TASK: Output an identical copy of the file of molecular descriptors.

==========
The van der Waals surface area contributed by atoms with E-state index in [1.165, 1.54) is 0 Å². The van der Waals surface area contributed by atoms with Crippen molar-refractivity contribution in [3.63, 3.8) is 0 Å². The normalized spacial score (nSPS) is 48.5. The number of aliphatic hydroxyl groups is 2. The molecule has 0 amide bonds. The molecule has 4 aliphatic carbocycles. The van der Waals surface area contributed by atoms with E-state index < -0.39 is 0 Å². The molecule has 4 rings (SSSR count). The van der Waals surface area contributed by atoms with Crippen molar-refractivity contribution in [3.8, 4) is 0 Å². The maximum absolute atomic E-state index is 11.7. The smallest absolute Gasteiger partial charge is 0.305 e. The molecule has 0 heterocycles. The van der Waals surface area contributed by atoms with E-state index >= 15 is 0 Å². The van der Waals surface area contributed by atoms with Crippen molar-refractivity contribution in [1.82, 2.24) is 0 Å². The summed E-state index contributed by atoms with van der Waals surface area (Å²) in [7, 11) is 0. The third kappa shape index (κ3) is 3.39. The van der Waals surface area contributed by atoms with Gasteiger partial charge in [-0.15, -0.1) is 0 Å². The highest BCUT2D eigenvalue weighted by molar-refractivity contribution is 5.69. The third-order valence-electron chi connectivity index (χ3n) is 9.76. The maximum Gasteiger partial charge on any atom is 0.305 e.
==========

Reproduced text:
The van der Waals surface area contributed by atoms with E-state index in [1.165, 1.54) is 0 Å². The van der Waals surface area contributed by atoms with Crippen molar-refractivity contribution in [3.63, 3.8) is 0 Å². The normalized spacial score (nSPS) is 48.5. The number of aliphatic hydroxyl groups is 2. The molecule has 0 amide bonds. The molecule has 4 aliphatic carbocycles. The van der Waals surface area contributed by atoms with E-state index < -0.39 is 0 Å². The molecule has 4 rings (SSSR count). The van der Waals surface area contributed by atoms with Crippen molar-refractivity contribution in [3.8, 4) is 0 Å². The maximum absolute atomic E-state index is 11.7. The smallest absolute Gasteiger partial charge is 0.305 e. The molecule has 0 heterocycles. The van der Waals surface area contributed by atoms with E-state index >= 15 is 0 Å². The van der Waals surface area contributed by atoms with Crippen molar-refractivity contribution in [1.82, 2.24) is 0 Å². The summed E-state index contributed by atoms with van der Waals surface area (Å²) in [7, 11) is 0. The third kappa shape index (κ3) is 3.39. The van der Waals surface area contributed by atoms with Gasteiger partial charge in [-0.15, -0.1) is 0 Å². The highest BCUT2D eigenvalue weighted by molar-refractivity contribution is 5.69. The third-order valence-electron chi connectivity index (χ3n) is 9.76. The maximum Gasteiger partial charge on any atom is 0.305 e.